Gibbs, Graham R. and White, Stephen (2014) Going the distance: supporting a teaching team to move to distance learning. A Case Study. How ready are academics for the ‘Only Connect’ world? In: HEA Social Sciences Conference, 21 -22 May 2014, the Studio, Birmingham, UK.
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The generally positive and conflict free version of the future portrayed in the FutureLab ‘Only Connect’ World suggests that students, at least, will be familiar with a democratised, collaborative, dispersed, asynchronous and digitised learning landscape. However, teaching staff with their experience of conflict between researcher and educator identities along with university systems supporting them are less prepared for this world.
This paper reports on the experience of converting a face-to-face Master’s course to a wholly online, distance learning (DL) course largely following the Open University DL model but based on using and creating open educational resources (OER). The original course was an MSc in social research methods and had been running for 17 years, but it needed to reach a wider recruitment market. Two key aspects of this conversion were that many of the teaching team were not experienced in teaching DL, and that the changeover was not a special project, with special funding, but a run-of-the mill course development.
The development was taken through the standard university approval process but as a fully DL development it had to meet two specific criteria: the QAA DL precepts and our university DL regulations. Both, to varying degrees, assume that the course development and/or the course delivery will be undertaken by fully experienced staff. The teaching team was overwhelmingly a research active and research focussed group of academics and thus well qualified in the subject matter of the course, but although many had taught the previous, in-person Master’s for many years, they had little demonstrable experience with DL.
This dilemma was addressed using a mentoring approach. An academic from another subject area in the school, who already had experience of leading a DL course was brought in to assist the team. Both he and the lead technical support had formal DL qualifications and this met the formal university validation criteria. The academic worked with another teaching team member (who is a NTF and has experience of technology based and distance learning teaching) as key facilitators/mentors to the remainder of the teaching team. In addition, the technical support team helped with the creation of the OERs we needed and in running the webinar and discussion software we were using.
There were several key tasks:
1. Convert existing face-to-face curricula to OER based DL versions
2. Find, appraise and adapt existing OER materials
3. Create new OER materials
4. Develop teacher skills with DL pedagogy and associated tools
5. Develop open access web pages for the OER materials and closed VLE pages for registered students.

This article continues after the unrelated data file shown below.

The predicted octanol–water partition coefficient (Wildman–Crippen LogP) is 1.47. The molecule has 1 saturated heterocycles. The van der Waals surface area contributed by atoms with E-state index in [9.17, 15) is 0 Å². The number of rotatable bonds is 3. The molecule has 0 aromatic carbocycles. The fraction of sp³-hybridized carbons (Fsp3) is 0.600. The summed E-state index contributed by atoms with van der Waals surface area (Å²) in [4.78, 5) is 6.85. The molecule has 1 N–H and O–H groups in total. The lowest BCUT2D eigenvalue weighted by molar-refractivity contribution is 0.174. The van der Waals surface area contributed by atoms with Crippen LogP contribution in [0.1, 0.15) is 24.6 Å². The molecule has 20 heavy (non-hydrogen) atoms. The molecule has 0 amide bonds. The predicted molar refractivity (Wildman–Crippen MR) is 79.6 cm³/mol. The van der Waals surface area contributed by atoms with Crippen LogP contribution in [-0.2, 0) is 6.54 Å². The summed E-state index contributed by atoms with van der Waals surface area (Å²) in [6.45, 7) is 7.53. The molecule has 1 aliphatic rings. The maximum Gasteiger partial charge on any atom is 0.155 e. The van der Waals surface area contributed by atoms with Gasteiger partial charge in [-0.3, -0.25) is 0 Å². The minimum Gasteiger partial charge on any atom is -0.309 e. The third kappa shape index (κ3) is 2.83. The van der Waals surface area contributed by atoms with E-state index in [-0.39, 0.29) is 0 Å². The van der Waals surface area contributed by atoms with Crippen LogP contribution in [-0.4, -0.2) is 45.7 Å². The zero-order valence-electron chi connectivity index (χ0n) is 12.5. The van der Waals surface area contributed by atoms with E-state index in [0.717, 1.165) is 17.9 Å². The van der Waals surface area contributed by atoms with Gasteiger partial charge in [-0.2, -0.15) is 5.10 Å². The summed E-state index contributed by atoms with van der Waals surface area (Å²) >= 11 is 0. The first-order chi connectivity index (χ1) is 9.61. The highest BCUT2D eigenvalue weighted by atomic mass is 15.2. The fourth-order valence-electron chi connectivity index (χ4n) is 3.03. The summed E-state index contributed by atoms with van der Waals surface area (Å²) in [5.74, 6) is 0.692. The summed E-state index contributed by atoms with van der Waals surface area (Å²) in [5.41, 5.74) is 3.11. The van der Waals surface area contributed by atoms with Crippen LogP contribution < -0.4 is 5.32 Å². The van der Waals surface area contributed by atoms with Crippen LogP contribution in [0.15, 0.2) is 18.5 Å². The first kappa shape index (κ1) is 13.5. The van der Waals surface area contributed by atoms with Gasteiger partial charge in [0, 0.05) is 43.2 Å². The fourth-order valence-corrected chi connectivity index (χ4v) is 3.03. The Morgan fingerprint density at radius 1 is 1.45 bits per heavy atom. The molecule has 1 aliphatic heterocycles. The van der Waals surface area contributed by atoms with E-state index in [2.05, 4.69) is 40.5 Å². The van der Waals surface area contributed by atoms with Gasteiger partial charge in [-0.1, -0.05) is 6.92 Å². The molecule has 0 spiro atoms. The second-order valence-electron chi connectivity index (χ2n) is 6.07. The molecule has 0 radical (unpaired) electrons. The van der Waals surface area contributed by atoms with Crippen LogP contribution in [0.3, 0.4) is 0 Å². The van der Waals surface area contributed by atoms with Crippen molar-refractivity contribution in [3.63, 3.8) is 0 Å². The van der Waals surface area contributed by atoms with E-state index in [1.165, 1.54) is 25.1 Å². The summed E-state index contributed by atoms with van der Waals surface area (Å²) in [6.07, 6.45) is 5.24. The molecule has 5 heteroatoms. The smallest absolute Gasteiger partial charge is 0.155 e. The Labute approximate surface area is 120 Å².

Two pilot modules were offered in Jan 2014 and the student experience was evaluated using a range of learning analytics, including a number of in-depth interviews.
Initial curriculum development/conversion was undertaken using an Australian design system. One of the mentors undertook this conversion for one module and other module leaders followed the model to ensure consistency in teaching approach.
To develop teacher skills in DL software and pedagogy, we ran a series of staff development sessions, and used the two pilot modules to modify our pedagogic designs and to disseminate DL teaching skills more broadly. Attendance at and scheduling of these sessions was problematic and in some cases we had to resort to distance learning approaches to the skills development.
OER materials were mainly videos and one mentor had considerable experience in making them. He advised other teachers on the options and the pedagogic focus of the OERs. Some teachers were reluctant to appear in person in these OERs and this was addressed by a combination of screen capture approaches and the use of already existing OERs – fortunately common in the areas concerned.
A key tension in this development was between the research active and research focus of the teaching team and the need for the teachers to acquire new skills in both software use and in distance learning requirements. The individualistic focus of the researchers was often at odds with the collaborative, connected and communal needs of DL. Consistency in curriculum design helped here as the teachers could easily adapt their modules using the model. In the case of skills acquisition, the two pilot modules were crucial. This diminished the initial load on the mentors whilst technical and pedagogic experience was built up and it enabled the establishment of guidelines for good practice in OER production, curriculum design, DL pedagogic practice and in the software use on a relatively small scale to start with.
|Item Type:||Conference or Workshop Item (Lecture)|
|Subjects:||H Social Sciences > H Social Sciences (General)|
|Schools:||School of Human and Health Sciences
School of Human and Health Sciences > Centre for Applied Psychological Research
|Depositing User:||Graham Gibbs|
|Date Deposited:||04 Dec 2014 12:22|
|Last Modified:||23 Dec 2016 02:03|
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